Yes, the total supply is predictable, but the value of that currency will rapidly decline if too many people start minting it at a low auction price. 

To summarize, the Dutch auction minting model of Metronome is horrible. It will cause runaway inflation once the demand for the token decreases. 

What is Metronome 2.0?

Metronome 1.0, the currency that the founders believed was a “1,000 year cryptocurrency” lasted only a few years before it migrated to Metronome 2.0. 

The main difference between Metronome 1.0 and Metronome 2.0 is that Metronome 2.0 is controlled by a decentralized autonomous organization (DAO). All holders of MET, even those with locked or vested tokens, are eligible to vote in DAO proposals. Proposals only pass if 50% + 1 votes are reached. 

The Dutch auctions, which were an absolutely horrible idea, did not migrate to Metronome 2.0. The DAO can vote to enact the Dutch auctions if they like, though.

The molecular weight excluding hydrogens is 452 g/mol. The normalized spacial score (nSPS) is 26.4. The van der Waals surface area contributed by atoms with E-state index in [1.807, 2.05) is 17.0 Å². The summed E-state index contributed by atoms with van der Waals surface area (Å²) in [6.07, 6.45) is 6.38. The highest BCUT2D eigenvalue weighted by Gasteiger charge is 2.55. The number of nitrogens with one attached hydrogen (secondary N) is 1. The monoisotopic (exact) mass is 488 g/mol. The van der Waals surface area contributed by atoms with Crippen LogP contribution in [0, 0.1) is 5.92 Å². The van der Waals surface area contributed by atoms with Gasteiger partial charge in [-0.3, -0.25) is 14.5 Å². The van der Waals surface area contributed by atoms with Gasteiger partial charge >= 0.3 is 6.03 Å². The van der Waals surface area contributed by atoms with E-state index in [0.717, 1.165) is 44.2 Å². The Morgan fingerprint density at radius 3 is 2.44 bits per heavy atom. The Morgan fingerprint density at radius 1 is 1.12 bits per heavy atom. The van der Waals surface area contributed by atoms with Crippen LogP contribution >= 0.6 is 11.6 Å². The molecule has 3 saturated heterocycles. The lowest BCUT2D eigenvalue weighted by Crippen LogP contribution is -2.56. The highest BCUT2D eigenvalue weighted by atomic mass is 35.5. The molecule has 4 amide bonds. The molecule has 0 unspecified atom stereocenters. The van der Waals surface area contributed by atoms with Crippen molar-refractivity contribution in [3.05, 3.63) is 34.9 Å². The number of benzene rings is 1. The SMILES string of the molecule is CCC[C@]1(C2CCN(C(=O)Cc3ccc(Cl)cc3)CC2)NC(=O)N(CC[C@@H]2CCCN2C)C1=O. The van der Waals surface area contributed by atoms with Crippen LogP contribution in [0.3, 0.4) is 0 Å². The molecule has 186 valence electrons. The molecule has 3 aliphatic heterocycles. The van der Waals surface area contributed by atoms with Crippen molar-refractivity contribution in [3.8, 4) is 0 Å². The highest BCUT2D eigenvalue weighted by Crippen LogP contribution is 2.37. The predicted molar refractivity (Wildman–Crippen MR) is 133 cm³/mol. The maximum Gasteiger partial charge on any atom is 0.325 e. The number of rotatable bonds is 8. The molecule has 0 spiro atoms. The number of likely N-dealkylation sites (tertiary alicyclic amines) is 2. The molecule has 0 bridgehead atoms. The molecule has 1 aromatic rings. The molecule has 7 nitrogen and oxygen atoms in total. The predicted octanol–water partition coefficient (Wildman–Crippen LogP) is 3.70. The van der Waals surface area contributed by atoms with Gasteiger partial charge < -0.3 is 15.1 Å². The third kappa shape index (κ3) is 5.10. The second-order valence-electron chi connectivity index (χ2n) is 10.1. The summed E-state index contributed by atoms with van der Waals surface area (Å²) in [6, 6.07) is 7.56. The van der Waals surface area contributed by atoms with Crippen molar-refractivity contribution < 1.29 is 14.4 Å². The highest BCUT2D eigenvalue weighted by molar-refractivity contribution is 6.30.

Is Metronome 2.0 (MET) a Good Investment?

No, Metronome 2.0 is a project that we would avoid. The first iteration of Metronome did not work particularly well, so the founders relaunched it. 

However, the lack of economic understanding and leadership from the Metronome 1.0 team makes us very leary about investing in Metronome 2.0. Our analysis of the situation is that Metronome 1.0 switched to Metronome 2.0 because they needed a way to generate hype, and DAOs are currently the big trend in cryptocurrency. 

That’s just speculation, but we do not see much benefit of having a DAO. For those that don’t know, DAOs are not actually decentralized. A very small minority usually ends up controlling decision making and some sort of DAO Board of Directors can veto proposals that are not popular. 

To summarize, this is not a project we would deem worthy of an investment. And that’s without mentioning the controversial history of Jeff Garzik. 

Final Thoughts

We are not fans of Metronome. Despite that, we will give credit to the developers for not operating under the cover of anonymity. They are public about their association with the project, which is something we wish more founders would do. 

That said, we do not view this as a particularly good project and we have some very serious doubts about the leadership ability and economic understanding of the Metronome team.

What is Metronome? (MET)